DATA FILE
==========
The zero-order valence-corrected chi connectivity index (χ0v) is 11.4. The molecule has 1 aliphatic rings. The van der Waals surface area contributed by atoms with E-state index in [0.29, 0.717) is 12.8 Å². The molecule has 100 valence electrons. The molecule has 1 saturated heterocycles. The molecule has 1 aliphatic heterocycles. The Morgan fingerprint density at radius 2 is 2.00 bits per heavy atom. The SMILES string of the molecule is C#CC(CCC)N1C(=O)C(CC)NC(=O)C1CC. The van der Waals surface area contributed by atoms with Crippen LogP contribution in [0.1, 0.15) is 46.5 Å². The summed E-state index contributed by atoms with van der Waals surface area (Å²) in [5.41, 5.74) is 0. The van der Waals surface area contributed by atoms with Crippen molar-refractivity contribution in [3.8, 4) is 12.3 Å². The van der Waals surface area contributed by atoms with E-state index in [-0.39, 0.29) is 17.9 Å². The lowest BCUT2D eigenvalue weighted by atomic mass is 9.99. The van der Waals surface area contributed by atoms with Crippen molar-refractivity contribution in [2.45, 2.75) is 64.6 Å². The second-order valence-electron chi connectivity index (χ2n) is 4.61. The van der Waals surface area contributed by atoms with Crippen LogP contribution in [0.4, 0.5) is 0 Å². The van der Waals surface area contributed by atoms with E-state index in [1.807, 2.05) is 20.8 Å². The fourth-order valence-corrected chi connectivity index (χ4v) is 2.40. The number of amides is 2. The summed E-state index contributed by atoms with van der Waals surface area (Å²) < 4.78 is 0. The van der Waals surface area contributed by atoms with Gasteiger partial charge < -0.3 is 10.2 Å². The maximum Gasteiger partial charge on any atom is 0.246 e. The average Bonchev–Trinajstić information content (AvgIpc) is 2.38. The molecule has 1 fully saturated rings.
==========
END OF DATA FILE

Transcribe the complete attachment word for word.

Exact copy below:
The zero-order valence-corrected chi connectivity index (χ0v) is 11.4. The molecule has 1 aliphatic rings. The van der Waals surface area contributed by atoms with E-state index in [0.29, 0.717) is 12.8 Å². The molecule has 100 valence electrons. The molecule has 1 saturated heterocycles. The molecule has 1 aliphatic heterocycles. The Morgan fingerprint density at radius 2 is 2.00 bits per heavy atom. The SMILES string of the molecule is C#CC(CCC)N1C(=O)C(CC)NC(=O)C1CC. The van der Waals surface area contributed by atoms with Crippen LogP contribution in [0.1, 0.15) is 46.5 Å². The summed E-state index contributed by atoms with van der Waals surface area (Å²) in [5.41, 5.74) is 0. The van der Waals surface area contributed by atoms with Crippen molar-refractivity contribution in [3.8, 4) is 12.3 Å². The van der Waals surface area contributed by atoms with E-state index in [-0.39, 0.29) is 17.9 Å². The lowest BCUT2D eigenvalue weighted by atomic mass is 9.99. The van der Waals surface area contributed by atoms with Crippen molar-refractivity contribution in [2.45, 2.75) is 64.6 Å². The second-order valence-electron chi connectivity index (χ2n) is 4.61. The van der Waals surface area contributed by atoms with Crippen LogP contribution in [0.4, 0.5) is 0 Å². The van der Waals surface area contributed by atoms with E-state index in [1.807, 2.05) is 20.8 Å². The fourth-order valence-corrected chi connectivity index (χ4v) is 2.40. The number of amides is 2. The summed E-state index contributed by atoms with van der Waals surface area (Å²) < 4.78 is 0. The van der Waals surface area contributed by atoms with Gasteiger partial charge < -0.3 is 10.2 Å². The maximum Gasteiger partial charge on any atom is 0.246 e. The average Bonchev–Trinajstić information content (AvgIpc) is 2.38. The molecule has 1 fully saturated rings.